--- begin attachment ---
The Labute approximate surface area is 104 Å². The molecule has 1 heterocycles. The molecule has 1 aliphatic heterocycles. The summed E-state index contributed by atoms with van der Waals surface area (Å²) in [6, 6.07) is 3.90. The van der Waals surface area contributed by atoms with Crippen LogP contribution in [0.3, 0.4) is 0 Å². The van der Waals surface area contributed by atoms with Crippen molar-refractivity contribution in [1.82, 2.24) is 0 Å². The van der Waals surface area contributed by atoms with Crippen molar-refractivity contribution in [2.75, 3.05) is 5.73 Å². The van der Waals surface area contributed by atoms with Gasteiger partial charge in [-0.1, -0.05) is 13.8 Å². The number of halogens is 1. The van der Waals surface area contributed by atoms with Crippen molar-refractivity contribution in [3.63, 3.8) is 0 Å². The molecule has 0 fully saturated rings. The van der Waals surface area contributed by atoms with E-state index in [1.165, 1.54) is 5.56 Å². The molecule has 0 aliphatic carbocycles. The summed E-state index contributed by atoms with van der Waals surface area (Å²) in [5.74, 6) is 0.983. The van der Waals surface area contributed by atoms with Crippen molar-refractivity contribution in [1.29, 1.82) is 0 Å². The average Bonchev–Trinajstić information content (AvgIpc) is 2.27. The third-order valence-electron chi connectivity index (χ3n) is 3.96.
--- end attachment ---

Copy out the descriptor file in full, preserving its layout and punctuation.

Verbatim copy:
The Labute approximate surface area is 104 Å². The molecule has 1 heterocycles. The molecule has 1 aliphatic heterocycles. The summed E-state index contributed by atoms with van der Waals surface area (Å²) in [6, 6.07) is 3.90. The van der Waals surface area contributed by atoms with Crippen LogP contribution in [0.3, 0.4) is 0 Å². The van der Waals surface area contributed by atoms with Crippen molar-refractivity contribution in [1.82, 2.24) is 0 Å². The van der Waals surface area contributed by atoms with Crippen molar-refractivity contribution in [2.75, 3.05) is 5.73 Å². The van der Waals surface area contributed by atoms with Gasteiger partial charge in [-0.1, -0.05) is 13.8 Å². The number of halogens is 1. The van der Waals surface area contributed by atoms with Crippen molar-refractivity contribution in [3.63, 3.8) is 0 Å². The molecule has 0 fully saturated rings. The van der Waals surface area contributed by atoms with E-state index in [1.165, 1.54) is 5.56 Å². The molecule has 0 aliphatic carbocycles. The summed E-state index contributed by atoms with van der Waals surface area (Å²) in [5.74, 6) is 0.983. The van der Waals surface area contributed by atoms with Crippen molar-refractivity contribution in [1.29, 1.82) is 0 Å². The average Bonchev–Trinajstić information content (AvgIpc) is 2.27. The third-order valence-electron chi connectivity index (χ3n) is 3.96.